QUINCY, Ill.—Tire and wheel maker Titan International Inc. could be a private company by as soon as the end of February.
Maurice Taylor Jr., the company´s chairman and CEO, said the sale of Titan to One Equity Partners L.L.C.—a private equity affiliate of JPMorgan Chase & Co.—could be completed by the end of February if final negotiations between a special board of directors committee and One Equity progress as expected. Due diligence has been completed, and after an agreement is reached, Titan´s full board and then the shareholders will have to approve the deal, Taylor said.
In October, the Quincy-based company announced it had received a cash merger offer from One Equity for $18 per share in Titan common stock. Titan has about 19.5 million shares outstanding, making the transaction worth roughly $350 million.
Jana Partners L.L.C., a hedge fund and Titan´s largest shareholder with about 14.8 percent of the common stock, last month expressed doubts via a letter to the Titan board that the $18 per share price was the highest the company could attain in a sale. But Taylor said no one else came through with a better deal, and the offer on the table is a "good deal for everyone."
The price of Titan shares, which have been traded on the New York Stock Exchange since March 1994, closed at $17.52 on Jan. 18. The price hit $18 on two non-consecutive days last October, but the last time it reached $18 prior to then was June 1998.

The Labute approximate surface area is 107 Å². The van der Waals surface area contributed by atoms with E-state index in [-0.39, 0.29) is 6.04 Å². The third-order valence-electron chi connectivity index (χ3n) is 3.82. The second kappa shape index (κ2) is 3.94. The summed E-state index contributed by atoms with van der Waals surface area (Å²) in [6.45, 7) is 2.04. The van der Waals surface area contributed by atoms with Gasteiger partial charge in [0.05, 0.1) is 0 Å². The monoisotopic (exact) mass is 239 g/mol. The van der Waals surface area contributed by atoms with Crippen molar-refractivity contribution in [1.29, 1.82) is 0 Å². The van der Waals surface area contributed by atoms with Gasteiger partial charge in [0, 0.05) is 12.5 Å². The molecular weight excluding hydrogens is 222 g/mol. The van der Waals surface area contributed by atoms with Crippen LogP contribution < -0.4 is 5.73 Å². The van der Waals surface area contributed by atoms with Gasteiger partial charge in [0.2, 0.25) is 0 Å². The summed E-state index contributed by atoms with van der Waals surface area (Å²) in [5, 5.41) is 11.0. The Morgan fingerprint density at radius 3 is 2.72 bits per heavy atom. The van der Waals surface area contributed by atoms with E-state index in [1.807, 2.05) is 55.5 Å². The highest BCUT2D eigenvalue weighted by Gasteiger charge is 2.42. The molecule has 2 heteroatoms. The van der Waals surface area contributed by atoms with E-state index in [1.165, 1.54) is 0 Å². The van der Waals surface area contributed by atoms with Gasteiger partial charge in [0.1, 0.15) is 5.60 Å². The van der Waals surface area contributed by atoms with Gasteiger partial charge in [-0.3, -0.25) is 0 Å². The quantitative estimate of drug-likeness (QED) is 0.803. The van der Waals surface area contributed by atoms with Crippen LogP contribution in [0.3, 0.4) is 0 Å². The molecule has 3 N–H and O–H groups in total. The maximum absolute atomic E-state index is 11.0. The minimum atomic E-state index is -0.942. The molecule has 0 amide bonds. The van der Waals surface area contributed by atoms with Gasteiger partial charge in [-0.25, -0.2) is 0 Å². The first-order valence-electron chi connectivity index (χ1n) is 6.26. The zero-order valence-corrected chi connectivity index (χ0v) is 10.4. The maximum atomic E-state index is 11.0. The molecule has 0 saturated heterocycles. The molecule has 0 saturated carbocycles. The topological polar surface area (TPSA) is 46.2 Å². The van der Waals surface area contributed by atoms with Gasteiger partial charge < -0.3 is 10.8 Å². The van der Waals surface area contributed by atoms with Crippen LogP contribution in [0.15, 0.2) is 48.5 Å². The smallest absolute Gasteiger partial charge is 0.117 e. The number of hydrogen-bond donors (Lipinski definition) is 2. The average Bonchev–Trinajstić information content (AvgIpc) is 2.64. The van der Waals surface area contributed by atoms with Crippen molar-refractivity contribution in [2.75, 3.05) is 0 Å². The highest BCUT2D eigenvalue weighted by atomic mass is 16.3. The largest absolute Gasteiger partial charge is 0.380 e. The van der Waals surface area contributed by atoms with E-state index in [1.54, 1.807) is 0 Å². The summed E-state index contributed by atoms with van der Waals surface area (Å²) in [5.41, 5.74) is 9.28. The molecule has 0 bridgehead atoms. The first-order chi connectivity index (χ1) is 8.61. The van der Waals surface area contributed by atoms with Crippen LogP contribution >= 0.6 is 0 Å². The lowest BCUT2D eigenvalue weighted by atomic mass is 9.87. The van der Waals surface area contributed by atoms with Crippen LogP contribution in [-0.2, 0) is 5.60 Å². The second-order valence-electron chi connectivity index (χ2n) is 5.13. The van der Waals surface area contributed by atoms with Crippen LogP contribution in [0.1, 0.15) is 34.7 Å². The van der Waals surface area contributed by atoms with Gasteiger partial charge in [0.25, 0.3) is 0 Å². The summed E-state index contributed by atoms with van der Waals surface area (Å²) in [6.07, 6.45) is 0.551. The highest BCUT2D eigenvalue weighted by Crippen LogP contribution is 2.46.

In early 2003, Titan´s share price fell below $1 and the company was threatened with delisting by the NYSE. The price hasn´t been in single digits since November 2004.
After the sale is completed, little will change day-to-day at Titan´s tire and wheel operations, Taylor said, and he will remain the company´s top executive. Richard M. Cashin Jr., a company director since 1993, also is the managing partner of One Equity.
Taylor said at the time of the offer that the deal is a good one for his company because One Equity has some financial muscle—it manages $5 billion worth of private equity investments for JPMorgan Chase—and that would allow Titan to examine some new transaction opportunities within the next year that it couldn´t finance otherwise.
Titan, which does the bulk of its business within the agricultural and construction markets, completed its $100 million purchase of Goodyear´s farm tire business in late December. The firm also has entered into partnership with Rodos Giants L.L.C. in an effort to buy Continental Tire North America Inc.´s off-the-road tire plant in Bryan, Ohio.
The Goodyear acquisition—which includes a tire plant in Freeport, Ill.—is expected to increase Titan´s 2006 sales by about $250 million. The company posted sales of $373.6 million and net earnings of $16.6 million through nine months of 2005. In 2004, Titan reported net income of $11.1 million on sales of $510.6 million.
Taylor said about a year ago that the firm´s good financial outlook made Titan an ideal acquisition target and that 2005 could be its last as a public company.